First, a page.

Saying “Yes” More Often Than “No”: Empowering Students in the 21st Century Classroom

| By Deborah Kaufman

In June, the DigitalJLearning Network had the pleasure of taking 15 Jewish Day School educators to the 2015 ISTE Conference in Philadelphia, PA. We asked the participants to share what they learned and how the conference inspired them to take action in their schools. Deborah Kaufman, Computer Technologist at Rabbi Pesach Raymon Yeshiva, shares her thoughts in the 13th installment in this new blog series.


While attending an inspirational conference sponsored by DJLN, I had the opportunity to learn cutting-edge technology from numerous presentations and workshops and to speak with educators from around the country and the world.

I left the conference feeling empowered, enriched, and excited about bringing these innovative technologies and methods to life in our classrooms.

There was so much shared at the ISTE conference, but there are six key concepts that were real eye-openers for me. I feel that the power of these concepts is that they could be implemented in almost any classroom setting:


1) Students need to take ownership of their own educations. If they are empowered to be responsible for their own education, their retention will be greater and it will make a more profound impact on them.  If we say “Yes” to facilitating our students finding their own answers, and “No” to doing it for them, their retention of the information will be greater.

2) Creativity and innovation are the key for our students to be successful 21st century learners. When we use the word “Yes,” more often than the word “No,” we encourage students to explore, try, and even many times fail forward, in order to develop critical thinking and problem solving skills.

3) Don’t be afraid of student failure. When a student wants to try something new, don’t reflexively respond with “No,” even if you think that student’s idea will never work, or it doesn’t fit into the guidelines and parameters you expect. Let them try new ideas – even if their ideas fail, they will learn from their own mistakes. Encourage students to be creative and try new things. Say “Yes” more often than “No.”

4) The process is as important as the result. The process of inquiry that the students have to go through will help them develop critical thinking and problem solving skills. They will learn how to face a challenge, map out their goals, research, implement the process they plan to follow, and work collaboratively with peers to meet challenges. Throughout the stages, the students should reflect on how they are doing and what worked and what didn’t. By allowing students to explore and drive their own learning, you are likely to generate enthusiasm, creativity, and many times the final product will be truly unique. This process is just as important, if not more important, than the final product.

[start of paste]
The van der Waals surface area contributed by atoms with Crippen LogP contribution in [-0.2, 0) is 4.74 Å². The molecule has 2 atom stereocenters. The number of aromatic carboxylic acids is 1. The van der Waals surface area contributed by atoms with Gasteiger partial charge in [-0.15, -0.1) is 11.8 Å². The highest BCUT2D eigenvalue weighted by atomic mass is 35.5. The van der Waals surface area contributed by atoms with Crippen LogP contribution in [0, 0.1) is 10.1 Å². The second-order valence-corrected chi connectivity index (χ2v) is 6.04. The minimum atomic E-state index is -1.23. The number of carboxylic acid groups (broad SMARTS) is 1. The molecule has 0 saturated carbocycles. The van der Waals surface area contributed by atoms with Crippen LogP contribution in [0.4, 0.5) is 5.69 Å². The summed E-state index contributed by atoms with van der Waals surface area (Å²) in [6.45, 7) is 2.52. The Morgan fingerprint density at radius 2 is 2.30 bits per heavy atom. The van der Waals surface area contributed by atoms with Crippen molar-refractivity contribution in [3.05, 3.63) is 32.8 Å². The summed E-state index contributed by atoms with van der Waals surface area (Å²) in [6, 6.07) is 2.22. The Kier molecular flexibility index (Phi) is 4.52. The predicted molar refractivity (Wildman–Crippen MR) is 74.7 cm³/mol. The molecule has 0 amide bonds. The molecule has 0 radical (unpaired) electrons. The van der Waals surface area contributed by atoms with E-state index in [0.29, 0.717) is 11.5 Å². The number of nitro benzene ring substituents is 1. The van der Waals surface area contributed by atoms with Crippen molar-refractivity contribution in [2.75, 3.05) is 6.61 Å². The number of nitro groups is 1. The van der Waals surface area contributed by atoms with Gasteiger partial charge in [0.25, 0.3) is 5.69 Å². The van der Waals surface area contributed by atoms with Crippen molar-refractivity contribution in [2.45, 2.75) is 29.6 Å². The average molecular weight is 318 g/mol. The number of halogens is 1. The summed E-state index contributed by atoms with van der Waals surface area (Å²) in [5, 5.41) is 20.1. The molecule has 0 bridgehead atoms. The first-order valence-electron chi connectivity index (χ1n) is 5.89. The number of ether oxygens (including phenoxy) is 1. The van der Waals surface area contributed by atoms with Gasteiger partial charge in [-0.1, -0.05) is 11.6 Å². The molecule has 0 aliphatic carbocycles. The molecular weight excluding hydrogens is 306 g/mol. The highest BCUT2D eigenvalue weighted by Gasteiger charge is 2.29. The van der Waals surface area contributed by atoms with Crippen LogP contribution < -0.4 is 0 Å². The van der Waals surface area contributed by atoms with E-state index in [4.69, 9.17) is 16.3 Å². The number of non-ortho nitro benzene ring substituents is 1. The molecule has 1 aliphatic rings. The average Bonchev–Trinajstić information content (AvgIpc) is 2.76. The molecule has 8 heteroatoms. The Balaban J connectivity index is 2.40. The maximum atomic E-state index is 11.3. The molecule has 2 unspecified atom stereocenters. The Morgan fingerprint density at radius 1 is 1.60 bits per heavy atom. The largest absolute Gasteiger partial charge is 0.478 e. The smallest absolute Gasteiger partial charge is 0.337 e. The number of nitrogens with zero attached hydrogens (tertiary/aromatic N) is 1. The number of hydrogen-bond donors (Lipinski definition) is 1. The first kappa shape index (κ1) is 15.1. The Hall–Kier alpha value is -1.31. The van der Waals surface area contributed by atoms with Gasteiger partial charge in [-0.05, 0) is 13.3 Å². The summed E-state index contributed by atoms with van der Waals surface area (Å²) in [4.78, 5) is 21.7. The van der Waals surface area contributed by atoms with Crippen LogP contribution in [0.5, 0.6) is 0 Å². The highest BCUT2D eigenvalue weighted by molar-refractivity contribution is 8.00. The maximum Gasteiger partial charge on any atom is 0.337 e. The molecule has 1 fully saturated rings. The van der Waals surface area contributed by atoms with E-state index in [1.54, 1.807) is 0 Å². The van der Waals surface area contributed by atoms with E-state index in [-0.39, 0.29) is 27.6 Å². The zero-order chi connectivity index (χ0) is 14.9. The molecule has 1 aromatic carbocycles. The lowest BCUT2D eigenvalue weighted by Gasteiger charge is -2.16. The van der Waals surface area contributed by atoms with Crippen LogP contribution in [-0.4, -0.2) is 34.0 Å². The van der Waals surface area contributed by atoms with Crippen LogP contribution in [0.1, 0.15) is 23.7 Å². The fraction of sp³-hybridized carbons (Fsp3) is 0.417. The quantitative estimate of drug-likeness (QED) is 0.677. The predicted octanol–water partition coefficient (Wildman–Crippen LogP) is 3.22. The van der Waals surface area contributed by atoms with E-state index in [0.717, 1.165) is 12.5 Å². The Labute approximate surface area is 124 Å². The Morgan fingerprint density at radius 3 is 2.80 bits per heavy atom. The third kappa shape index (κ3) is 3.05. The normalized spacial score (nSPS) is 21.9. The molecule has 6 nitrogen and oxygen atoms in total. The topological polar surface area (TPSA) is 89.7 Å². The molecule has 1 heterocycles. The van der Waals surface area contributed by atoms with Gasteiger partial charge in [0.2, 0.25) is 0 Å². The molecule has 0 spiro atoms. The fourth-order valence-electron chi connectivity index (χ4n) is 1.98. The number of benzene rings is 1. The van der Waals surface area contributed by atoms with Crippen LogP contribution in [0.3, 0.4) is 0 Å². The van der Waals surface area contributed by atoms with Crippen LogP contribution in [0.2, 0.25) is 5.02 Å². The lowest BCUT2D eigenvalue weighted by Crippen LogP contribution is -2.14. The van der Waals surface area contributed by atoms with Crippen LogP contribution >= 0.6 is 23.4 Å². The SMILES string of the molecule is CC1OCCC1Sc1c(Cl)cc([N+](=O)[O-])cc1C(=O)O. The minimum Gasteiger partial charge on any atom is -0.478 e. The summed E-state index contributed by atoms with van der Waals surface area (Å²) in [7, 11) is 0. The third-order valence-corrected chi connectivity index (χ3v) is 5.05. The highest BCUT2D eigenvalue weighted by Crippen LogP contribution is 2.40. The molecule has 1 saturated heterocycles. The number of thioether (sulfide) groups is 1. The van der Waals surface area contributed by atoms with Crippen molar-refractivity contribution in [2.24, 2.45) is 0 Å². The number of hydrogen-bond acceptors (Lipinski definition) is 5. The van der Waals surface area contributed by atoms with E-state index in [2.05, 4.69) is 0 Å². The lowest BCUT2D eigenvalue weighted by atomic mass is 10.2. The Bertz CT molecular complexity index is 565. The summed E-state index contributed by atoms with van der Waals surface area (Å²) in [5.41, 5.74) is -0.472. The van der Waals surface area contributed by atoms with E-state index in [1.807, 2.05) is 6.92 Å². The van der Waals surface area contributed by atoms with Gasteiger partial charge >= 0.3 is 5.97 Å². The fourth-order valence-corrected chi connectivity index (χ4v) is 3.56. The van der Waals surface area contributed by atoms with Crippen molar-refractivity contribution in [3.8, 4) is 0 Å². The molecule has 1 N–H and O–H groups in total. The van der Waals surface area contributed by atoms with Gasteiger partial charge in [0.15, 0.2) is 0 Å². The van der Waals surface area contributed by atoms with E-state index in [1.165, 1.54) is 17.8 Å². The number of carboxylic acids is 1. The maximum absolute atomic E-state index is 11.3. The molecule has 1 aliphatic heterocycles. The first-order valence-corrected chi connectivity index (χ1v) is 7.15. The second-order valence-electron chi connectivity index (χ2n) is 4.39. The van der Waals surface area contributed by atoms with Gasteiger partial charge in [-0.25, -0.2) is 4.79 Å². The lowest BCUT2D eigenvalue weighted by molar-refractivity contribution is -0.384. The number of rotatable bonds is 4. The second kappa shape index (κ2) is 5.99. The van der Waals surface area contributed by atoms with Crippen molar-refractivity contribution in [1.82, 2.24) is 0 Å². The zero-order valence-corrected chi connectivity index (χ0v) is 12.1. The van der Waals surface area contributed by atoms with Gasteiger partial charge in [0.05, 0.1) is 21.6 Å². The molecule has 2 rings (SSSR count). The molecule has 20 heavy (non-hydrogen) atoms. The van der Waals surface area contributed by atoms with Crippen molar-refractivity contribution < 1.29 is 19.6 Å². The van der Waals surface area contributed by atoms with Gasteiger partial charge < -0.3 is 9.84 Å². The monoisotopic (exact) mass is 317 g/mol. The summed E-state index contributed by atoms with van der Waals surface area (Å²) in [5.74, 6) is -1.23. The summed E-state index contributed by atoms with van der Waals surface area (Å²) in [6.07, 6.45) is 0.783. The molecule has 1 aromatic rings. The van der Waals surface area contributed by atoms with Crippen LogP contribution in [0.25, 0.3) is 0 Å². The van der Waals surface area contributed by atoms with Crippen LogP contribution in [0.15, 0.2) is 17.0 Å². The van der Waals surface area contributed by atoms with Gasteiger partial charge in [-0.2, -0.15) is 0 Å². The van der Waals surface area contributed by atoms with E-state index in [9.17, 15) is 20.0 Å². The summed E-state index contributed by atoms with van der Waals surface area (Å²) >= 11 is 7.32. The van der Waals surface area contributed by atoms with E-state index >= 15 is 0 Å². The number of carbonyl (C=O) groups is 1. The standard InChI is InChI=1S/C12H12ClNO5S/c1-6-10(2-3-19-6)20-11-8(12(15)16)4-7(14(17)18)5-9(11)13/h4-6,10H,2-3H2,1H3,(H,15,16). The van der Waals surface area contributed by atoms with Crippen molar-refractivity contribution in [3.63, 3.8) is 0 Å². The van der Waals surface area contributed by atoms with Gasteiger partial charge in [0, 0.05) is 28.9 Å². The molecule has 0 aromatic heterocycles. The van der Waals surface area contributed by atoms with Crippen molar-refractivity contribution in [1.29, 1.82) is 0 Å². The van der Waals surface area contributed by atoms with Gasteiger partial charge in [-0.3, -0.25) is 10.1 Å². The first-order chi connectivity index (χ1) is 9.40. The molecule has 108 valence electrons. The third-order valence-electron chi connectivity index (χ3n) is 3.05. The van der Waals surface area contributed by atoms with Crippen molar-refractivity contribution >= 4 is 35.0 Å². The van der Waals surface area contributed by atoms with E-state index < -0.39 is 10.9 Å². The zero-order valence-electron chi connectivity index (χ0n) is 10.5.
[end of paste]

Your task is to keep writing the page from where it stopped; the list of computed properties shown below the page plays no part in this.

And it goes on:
5) Blended learning, where a portion of the traditional face-to-face instruction is replaced by web-based online learning, is a great model for differentiated instruction. By using a blend of technology and face-to-face instruction, teachers have more tools to implement guided learning programs, small group instruction, and collaborative learning.

6) Using a learning management system (LMS) to “flip” your classroom can maximize valuable time. Using teacher-recorded videos or Internet videos to impart the information replaces conventional homework time, which in the past was used to reinforce the classroom lesson, with teaching a new idea or concept. The rationale here is that today’s learners are more comfortable learning independently through digital programs or videos. The presenter cited research that has found that students will watch these videos over and over again to achieve greater mastery of the subject matter. The classroom instruction time can then be used to review, reinforce, enhance and build upon the information from the homework video, using it as a starting point for classroom discussion. This helps to facilitate higher level thinking and a greater degree of understanding for the students. The classroom is “flipped” since the homework becomes the introduction of learning and the classroom is used for reinforcement and enhancement of the lesson.

I have now accepted the position of Computer Technologist in our school. By joining the ISTE conference and talking with so many other educators, I was able to expand my vision of what it is possible to accomplish in the classroom. I hope this experience will allow me to teach the students computers skills in a more authentic learning environment. By working together with the teacher and students in the classroom, we will make learning a collaborative process supported by technology. I am so grateful that I said YES to attending the ISTE conference!


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